Dave Skylark (James Franco) is the handsome and somehow popular host of light entertainment show Skylark Tonight, the kind of show that delights in pointing out which quasi-celebrities lost or gained a couple kilos, or better yet who has embarrassing secrets. When Eminem comes out of the closet live on his show, the joy on Skylark’s face is palpable, as if Slim Shady is telling him he his giving him a mansion.
His is a frivolous and unnecessary show, but Dave badly wants to believe that it could be serious if he wanted it to be.
When Dave and producer and best bud Aaron (Seth Rogen) learn that Kim Jong-Un has listed Skylark Tonight among his favourite things – presumably somewhere after Dennis Rodman – they decide to reach out to the leader of North Korea for a sit down, hoping that this coup will provide Skylark and his show with some much needed street cred.
Of course Kim Jong-Un accepts – although very much on his terms and on his turf – and so Dave and Aaron find themselves in the home of a dictator, surrounded by heavily armed soldiers and KJU’s political yes-men and women.
Before the journey however, Dave and Aaron are approached by the CIA, who want to seize the opportunity afforded by this nearly unprecedented access to have Dave covertly slip Kim Jong-Un some poison.
It is undeniable that this topic is ripe for satire and lampooning, but The Interview opts instead to always take the low road. Not only is Kim Jong-Un a one-dimensional character obsessed with indulgence, extravagance and power, but he and Dave are so alike that they could be brothers. This isn’t a good thing, as both are different sides of the same idiot mirror.
The conundrum is that the one lever that continually provides mirth is the one that renders the main crux of the film unlikely – that being Dave is a total moron. When with Aaron Dave is entirely unfettered and relaxed, but his every babbled comment betrays a lack of depth and intelligence, and a field of vision that only sees sex, drugs and more sex.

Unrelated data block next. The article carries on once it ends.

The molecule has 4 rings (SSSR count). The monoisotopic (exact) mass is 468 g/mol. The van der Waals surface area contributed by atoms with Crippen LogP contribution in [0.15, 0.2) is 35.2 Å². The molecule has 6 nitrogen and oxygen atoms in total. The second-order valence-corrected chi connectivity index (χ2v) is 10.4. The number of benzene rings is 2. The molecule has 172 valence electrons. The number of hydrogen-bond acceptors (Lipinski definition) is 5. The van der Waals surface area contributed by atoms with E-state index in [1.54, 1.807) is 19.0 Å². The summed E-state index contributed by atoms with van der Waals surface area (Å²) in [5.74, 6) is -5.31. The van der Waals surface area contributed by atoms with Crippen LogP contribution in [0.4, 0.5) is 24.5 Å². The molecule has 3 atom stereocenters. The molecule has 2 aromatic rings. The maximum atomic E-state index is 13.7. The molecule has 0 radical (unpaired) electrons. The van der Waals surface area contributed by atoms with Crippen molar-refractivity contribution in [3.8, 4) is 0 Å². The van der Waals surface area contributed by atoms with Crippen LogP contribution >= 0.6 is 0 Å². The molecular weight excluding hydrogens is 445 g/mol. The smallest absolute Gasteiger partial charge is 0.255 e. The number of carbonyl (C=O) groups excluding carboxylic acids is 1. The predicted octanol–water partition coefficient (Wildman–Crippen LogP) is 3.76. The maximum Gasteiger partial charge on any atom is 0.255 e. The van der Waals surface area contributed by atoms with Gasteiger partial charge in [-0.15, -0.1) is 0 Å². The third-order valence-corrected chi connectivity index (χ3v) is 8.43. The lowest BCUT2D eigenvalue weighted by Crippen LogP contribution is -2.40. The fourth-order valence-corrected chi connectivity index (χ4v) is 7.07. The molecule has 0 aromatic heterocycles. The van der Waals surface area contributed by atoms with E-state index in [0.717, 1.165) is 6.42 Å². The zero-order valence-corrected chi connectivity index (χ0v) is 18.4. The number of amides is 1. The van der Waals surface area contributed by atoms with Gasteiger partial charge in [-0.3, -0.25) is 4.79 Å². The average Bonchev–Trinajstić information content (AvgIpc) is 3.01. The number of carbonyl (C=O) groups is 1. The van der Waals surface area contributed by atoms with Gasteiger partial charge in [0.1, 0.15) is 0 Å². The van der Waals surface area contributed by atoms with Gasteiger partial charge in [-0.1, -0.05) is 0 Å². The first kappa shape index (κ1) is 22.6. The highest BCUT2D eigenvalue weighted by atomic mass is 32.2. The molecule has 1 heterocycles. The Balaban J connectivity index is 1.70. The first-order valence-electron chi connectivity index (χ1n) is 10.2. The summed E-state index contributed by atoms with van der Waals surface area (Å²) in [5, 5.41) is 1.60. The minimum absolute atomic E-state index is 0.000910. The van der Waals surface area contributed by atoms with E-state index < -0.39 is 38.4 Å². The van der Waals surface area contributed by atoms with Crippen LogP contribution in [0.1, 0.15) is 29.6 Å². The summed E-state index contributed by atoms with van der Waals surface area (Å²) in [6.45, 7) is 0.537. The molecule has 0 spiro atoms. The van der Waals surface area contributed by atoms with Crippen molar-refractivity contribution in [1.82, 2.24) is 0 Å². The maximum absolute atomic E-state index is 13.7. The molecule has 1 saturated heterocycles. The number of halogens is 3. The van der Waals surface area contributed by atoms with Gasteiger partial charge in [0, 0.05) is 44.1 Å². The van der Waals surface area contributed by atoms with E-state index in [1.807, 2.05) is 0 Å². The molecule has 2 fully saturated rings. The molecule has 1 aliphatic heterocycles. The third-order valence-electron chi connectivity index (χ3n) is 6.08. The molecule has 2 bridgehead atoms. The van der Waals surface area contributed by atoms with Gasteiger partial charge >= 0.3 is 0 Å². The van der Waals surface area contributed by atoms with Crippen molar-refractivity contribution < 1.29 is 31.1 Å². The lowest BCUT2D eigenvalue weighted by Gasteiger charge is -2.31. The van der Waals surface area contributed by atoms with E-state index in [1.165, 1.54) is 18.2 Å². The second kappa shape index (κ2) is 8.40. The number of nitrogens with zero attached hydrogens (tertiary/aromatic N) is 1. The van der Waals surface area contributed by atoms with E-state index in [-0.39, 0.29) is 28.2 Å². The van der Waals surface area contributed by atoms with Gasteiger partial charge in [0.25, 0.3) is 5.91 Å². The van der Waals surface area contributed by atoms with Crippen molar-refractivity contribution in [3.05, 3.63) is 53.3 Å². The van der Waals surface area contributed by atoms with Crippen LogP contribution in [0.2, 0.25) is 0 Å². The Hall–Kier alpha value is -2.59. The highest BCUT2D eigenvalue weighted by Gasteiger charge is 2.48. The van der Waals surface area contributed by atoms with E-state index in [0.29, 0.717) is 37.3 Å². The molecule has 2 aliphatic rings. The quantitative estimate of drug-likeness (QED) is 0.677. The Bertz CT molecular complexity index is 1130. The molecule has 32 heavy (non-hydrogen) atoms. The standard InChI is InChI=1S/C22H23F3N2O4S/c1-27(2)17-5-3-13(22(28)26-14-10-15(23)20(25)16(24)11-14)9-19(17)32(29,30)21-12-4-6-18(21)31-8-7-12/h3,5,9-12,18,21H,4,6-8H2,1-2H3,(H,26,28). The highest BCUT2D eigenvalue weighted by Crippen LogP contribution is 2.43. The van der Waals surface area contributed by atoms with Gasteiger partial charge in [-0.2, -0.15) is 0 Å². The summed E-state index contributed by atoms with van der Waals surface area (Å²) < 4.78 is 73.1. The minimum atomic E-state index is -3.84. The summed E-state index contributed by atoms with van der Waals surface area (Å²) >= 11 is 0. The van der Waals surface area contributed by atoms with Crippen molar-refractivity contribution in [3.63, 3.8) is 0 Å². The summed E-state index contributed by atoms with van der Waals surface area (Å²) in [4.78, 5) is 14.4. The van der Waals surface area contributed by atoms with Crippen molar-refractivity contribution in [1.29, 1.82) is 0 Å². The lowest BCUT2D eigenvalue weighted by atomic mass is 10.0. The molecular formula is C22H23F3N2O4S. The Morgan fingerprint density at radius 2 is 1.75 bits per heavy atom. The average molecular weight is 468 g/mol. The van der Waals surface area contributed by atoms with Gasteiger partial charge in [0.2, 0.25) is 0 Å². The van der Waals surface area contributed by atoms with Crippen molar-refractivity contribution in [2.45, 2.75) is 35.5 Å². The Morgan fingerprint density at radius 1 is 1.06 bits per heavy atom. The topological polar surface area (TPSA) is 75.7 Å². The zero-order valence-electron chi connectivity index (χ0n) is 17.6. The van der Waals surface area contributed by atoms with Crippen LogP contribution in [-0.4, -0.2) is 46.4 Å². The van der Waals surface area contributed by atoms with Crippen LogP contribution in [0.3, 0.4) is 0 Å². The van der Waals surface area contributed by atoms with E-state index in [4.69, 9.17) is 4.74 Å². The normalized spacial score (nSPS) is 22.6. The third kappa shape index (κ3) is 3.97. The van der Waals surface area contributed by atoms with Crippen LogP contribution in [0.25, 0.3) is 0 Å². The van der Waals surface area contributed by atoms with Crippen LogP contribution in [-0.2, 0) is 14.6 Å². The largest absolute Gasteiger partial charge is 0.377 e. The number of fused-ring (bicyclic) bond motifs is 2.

All other laughs emanate from comments that betray cultural insensitivity on both sides. And when things threaten to get momentarily serious – hey let’s all go for a ride in my tank! I must admit that I laughed frequently at the puerile humour and stupidity of it all, after all I’m a shallow guy. But anyone pretending to take this as a subtle satire of anything is fooling themselves.
The Interview is as hard hitting as one of those inflatable guys near tyre stores, as insightful as the average toddler regarding world events, and most of all serious and important as an LMFAO song.
It’s the last bit that should matter. Hundreds of world leaders, reporters and columnists have taken potshots at Kim Jong-Un and his regime, none have had the audacity to do it using his favoured platform of a tongue in cheek movie obsessed with dick, shit and gay jokes. By reacting as they did, North Korea only proved the only thing the film insinuates – that they can’t take a joke – although I don’t think anyone presumed that they would show this by threatening acts of terrorism.
If North Korea really wanted to take the higher ground, it should have pointed out that The Interview does more to make the United States look like idiots than it does to cast aspersions upon the country of North Korea and their tyrannical leader.
This is too dumb a movie for anyone to take seriously. If Franco and Rogen invented a dictator from a fake country and released the film, no-one would give a shit. The film would make pretty much what Pineapple Express and This is the End made, and Franco and Rogen would get high and DM a bunch of dick pics to Twitter followers with attractive avatars.
Instead, they used a real name, had the guy explode in a ball of flame, and with one childish movie moved the needle a smidgen further toward global conflict. If Katy Perry and Pink do a duet about short, fat, insecure Asian guys in 2015, kiss your children goodbye…
(It’s a sad state of affairs when mildly talented celebrities and ex-sportspeople have more influence than political leaders and their demands.)
Final Rating – 6.5 / 10. As an infantile comedy it is often a funny one. As a political statement it really isn’t one.